Bikes 17 Jan 2018

Review: 2018 Yamaha YZ250F

MotoOnline.com.au puts the quarter-litre machine to the test.

Words: David Pingree

The Yamaha YZ250F has been the top of the class in recent years. One of the best litmus tests is to see what brand top privateer racers are choosing on a professional level. Those riders need the best platform in stock trim because they have to compete with a fraction of the resources of the top race teams. For the past few years there has been a surplus of blue bikes in the 250 class. The 2018 YZ250F didn’t get many changes – the new model features blue rims and some sweet new graphics that sharpen up the look of the Yamaha. There are some haters but I love the blue rims and they definitely give it a factory look.

Image: Simon Cudby.

Where we rode:
We rode the new Yamaha at Cahuilla Creek Raceway in Anza, California. The Cahuilla circuit has major elevation change, soft to hard pack soil and a mostly natural layout. It sits at just over 2000-feet of elevation and on our test day the temperature was 75 degrees fahrenheit. This is an excellent test track because of the hills and the soil, which builds up big braking bumps, acceleration chop and soft berms around the turns. The elevation puts an extra strain on the engine so any deficiency in the power plant is accentuated. There are tight sections and fast, sweeping straights so you get a good sense of what the chassis does well and what it doesn’t.

Image: Simon Cudby.

Motor characteristics:
The engine on the Yamaha is probably the best 250F engine ever made. That might sound like hyperbole but the design of the engine suits the smaller, higher-revving engine. The power and torque are substantial down low allowing you to ride this bike like a 450. If you can carry any momentum at all through a turn you can pull taller gears and lug the YZF engine. The meat of the power is in the middle of the RPM range but the engine continues to pull well up into the atmosphere. This motor is well-rounded and it suits a wide range of riders as well. Pros will love the sheer horsepower and torque numbers while novice riders will enjoy the breadth of the power, which makes it easy to ride. The one downside, if you can call it that, is the sound that barks back from the airbox. The down draft design and elevated air filter means you have a front row seat to the growling/sucking sound coming from the throttle body. Until you get accustomed to it the sound is distracting and annoying. After a couple days you forget about it and it becomes normal. I recommend riding with foam ear plugs if you haven’t tried it.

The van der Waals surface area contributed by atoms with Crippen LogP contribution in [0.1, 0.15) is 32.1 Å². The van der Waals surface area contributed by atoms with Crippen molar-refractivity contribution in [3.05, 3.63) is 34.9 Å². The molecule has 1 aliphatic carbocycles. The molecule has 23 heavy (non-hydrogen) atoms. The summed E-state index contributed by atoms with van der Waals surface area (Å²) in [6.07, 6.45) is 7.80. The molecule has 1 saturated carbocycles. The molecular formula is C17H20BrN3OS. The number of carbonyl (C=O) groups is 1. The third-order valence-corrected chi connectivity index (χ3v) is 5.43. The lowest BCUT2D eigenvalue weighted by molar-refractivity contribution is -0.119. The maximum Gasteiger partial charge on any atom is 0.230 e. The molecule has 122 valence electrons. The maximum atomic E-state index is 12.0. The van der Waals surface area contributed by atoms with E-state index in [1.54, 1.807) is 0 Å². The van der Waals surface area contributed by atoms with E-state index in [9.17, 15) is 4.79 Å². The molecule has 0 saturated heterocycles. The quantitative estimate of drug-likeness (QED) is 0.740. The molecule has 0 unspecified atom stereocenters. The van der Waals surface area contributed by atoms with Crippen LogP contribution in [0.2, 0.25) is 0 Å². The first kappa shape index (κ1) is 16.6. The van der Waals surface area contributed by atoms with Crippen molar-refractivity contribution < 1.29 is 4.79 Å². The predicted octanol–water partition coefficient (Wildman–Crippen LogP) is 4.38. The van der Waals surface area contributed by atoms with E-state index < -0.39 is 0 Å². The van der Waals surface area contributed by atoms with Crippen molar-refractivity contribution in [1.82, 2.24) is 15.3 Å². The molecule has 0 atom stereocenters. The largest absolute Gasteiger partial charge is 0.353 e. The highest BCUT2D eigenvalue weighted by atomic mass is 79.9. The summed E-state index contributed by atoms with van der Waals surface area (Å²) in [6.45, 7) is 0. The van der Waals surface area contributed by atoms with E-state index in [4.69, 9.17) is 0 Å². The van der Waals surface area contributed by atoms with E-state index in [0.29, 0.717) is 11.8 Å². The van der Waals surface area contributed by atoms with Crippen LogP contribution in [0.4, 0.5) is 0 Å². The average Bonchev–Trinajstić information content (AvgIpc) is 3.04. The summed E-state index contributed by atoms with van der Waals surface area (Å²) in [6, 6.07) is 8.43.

Image: Simon Cudby.

Chassis feedback:
The chassis is good on the Yamaha, but not great. The bike feels tall and like the front wheel is slightly over-weighted. That feel can make the bike difficult to turn in certain situations. However, the bike is comfortable, the brakes are strong, the clutch has a good feel, and the cockpit is natural feeling. The suspension is amazing. Honestly, this is the best suspension in the game at the moment and it’s really not even close. The initial portion of the stroke is plush and glides over small chatter and chop. When you land hard the KYB suspenders are perfectly progressive and absorb the hit with a supple stroke. The stock setting will satisfy a wide range of skill levels and weights, which is as impressive as the performance itself. Every other brand would be wise to mount this stuff straight onto their bikes. The Yamaha is excellent through the bumps and tracks straight at speed.

Image: Simon Cudby.

Final thoughts:
It’s difficult to say what to change on this bike that isn’t rider specific. I like a longer link arm on the Yamaha and the forks slid up in the clamps to bring the whole bike down a bit. This gives the bike a lower center of gravity and makes it turn easier, in my opinion. However, taller riders may not like this feeling. To keep a broad appeal, Yamaha doesn’t want to make changes that specific groups like. Electric start would be nice and I imagine it’s only a matter of time. The grips are also thick and old-school and could be replaced with a more quality pair of grips. Though it has improved in recent years, I would still like the bike to be a little thinner through the middle section of the bike. All in all, this is an incredible bike and it is very difficult to pick it apart.

Vital specifications

Engine type: Single cylinder, four-stroke, liquid-cooled, DOHC
Capacity: 250cc
Bore and stroke:77.0 x 53.6
Transmission: Five speed
Seat height: 965mm

Weight: 105kg
Fuel capacity: 7.5 litres

Price: $9,999
More details: www.yamaha-motor.com.au

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